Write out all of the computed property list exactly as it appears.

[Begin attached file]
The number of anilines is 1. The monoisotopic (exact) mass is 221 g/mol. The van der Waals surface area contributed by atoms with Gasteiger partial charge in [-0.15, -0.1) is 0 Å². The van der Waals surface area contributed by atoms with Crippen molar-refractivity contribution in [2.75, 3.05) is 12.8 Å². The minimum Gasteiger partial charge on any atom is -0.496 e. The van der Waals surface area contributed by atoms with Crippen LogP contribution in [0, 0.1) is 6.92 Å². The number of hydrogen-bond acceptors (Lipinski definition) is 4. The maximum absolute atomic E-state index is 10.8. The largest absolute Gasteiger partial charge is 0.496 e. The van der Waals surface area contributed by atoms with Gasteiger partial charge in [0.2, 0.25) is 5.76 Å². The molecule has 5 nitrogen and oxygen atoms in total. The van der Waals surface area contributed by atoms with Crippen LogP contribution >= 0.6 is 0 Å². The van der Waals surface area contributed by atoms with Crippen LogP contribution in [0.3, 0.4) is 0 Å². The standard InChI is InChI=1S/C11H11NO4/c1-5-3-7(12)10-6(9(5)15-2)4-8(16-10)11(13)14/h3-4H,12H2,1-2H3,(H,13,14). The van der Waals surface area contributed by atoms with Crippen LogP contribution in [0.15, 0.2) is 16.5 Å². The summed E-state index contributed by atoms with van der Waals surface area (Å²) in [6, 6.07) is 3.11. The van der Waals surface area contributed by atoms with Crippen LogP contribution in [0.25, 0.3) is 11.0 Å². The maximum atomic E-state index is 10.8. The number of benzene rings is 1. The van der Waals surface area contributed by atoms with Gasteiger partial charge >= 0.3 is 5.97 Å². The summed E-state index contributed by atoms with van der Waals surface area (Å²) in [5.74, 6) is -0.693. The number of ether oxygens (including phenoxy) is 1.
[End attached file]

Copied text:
The number of anilines is 1. The monoisotopic (exact) mass is 221 g/mol. The van der Waals surface area contributed by atoms with Gasteiger partial charge in [-0.15, -0.1) is 0 Å². The van der Waals surface area contributed by atoms with Crippen molar-refractivity contribution in [2.75, 3.05) is 12.8 Å². The minimum Gasteiger partial charge on any atom is -0.496 e. The van der Waals surface area contributed by atoms with Crippen LogP contribution in [0, 0.1) is 6.92 Å². The number of hydrogen-bond acceptors (Lipinski definition) is 4. The maximum absolute atomic E-state index is 10.8. The largest absolute Gasteiger partial charge is 0.496 e. The van der Waals surface area contributed by atoms with Gasteiger partial charge in [0.2, 0.25) is 5.76 Å². The molecule has 5 nitrogen and oxygen atoms in total. The van der Waals surface area contributed by atoms with Crippen LogP contribution >= 0.6 is 0 Å². The van der Waals surface area contributed by atoms with Crippen LogP contribution in [0.3, 0.4) is 0 Å². The standard InChI is InChI=1S/C11H11NO4/c1-5-3-7(12)10-6(9(5)15-2)4-8(16-10)11(13)14/h3-4H,12H2,1-2H3,(H,13,14). The van der Waals surface area contributed by atoms with Crippen LogP contribution in [0.15, 0.2) is 16.5 Å². The summed E-state index contributed by atoms with van der Waals surface area (Å²) in [6, 6.07) is 3.11. The van der Waals surface area contributed by atoms with Crippen LogP contribution in [0.25, 0.3) is 11.0 Å². The maximum atomic E-state index is 10.8. The number of benzene rings is 1. The van der Waals surface area contributed by atoms with Gasteiger partial charge >= 0.3 is 5.97 Å². The summed E-state index contributed by atoms with van der Waals surface area (Å²) in [5.74, 6) is -0.693. The number of ether oxygens (including phenoxy) is 1.